The dataset contains the following important information:

- The asynchronous neuromorphic event stream in the form of the aforementioned tuple, i.e., $(x,y,t,p)$.
- The frame-based output, in the form of intensity images, at approximately 24 frames per second. Each intensity image is precisely time stamped, which enables the recording of the number of neuromorphic events between any two intensity images.
- Inertial measurements in the form of a three-dimensional acceleration and velocity reported at a 1-ms interval. This information makes it possible to study the asynchronous event rate w.r.t. the three-dimensional velocity.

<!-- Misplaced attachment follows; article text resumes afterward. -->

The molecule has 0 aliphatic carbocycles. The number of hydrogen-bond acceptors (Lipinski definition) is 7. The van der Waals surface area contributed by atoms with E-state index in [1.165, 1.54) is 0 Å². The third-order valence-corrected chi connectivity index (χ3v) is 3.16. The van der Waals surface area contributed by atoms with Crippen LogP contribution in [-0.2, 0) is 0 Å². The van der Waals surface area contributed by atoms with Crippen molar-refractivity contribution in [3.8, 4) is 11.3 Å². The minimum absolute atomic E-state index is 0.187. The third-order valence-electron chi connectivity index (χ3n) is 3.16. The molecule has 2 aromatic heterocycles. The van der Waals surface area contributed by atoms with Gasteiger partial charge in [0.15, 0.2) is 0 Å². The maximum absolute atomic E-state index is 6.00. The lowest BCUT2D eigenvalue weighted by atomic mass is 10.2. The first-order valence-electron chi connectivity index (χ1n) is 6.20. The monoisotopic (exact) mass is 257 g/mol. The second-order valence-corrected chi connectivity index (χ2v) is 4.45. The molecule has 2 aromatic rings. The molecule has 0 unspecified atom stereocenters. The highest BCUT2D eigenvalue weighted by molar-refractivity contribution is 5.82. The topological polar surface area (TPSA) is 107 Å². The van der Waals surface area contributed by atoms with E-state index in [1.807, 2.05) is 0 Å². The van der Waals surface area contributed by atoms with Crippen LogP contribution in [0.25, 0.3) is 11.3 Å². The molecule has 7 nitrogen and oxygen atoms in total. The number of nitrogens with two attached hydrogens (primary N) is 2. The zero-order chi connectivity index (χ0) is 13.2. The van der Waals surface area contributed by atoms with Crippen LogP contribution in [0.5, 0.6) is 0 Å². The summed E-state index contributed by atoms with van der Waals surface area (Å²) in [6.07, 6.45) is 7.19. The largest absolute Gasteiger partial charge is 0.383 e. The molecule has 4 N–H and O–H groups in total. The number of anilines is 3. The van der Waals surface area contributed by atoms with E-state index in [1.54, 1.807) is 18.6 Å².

The aforementioned dataset allows us to study the relationship between the neuromorphic event rate and the type of scene. It is important to note that the neuromorphic bandwidth depends on the relative brightness change per-pixel, which depends on the pixels’ absolute intensity values. In other words, information on the distribution of pixels’ static light intensity, or brightness levels, in an image can be useful in determining the total number of the generated neuromorphic spike events. For instance, consider the three different types of scenes in Figure 4. According to the figure, the leftmost column shows the first intensity image from each of the three different types of scenes of the dataset. The motion of the DAVIS camera produces the subsequent intensity images, at approximately 24 frames per second, as shown in each of the three rows in Figure 4. Some pixels undergo intensity changes depending on the static intensity levels in a scene. Figure 5 shows the Cumulative Distribution Function (CDF) of the angular velocity and event rate. According to the figure, the angular velocity of DAVIS is approximately the same in all three scenes. However, the rate of change of brightness (event rate) of the Shapes scene is very low as compared to the Box and Poster scenes. This is mainly due to the fact that the variability among pixels’ absolute intensity levels is low in Shapes as compared to the Box and Poster scenes. In other words, the majority of the pixels of the Shapes scene have the same brightness levels; therefore, the motion of the camera triggers less brightness changes. On the other hand, the variability in the brightness levels of the Poster and Box scenes is very high, which translates into a higher neuromorphic event rate, as shown in Figure 5. Therefore, studying the relationship between type of scene and neuromorphic event rate is important to understand how the neuromorphic bandwidth varies with scene complexity.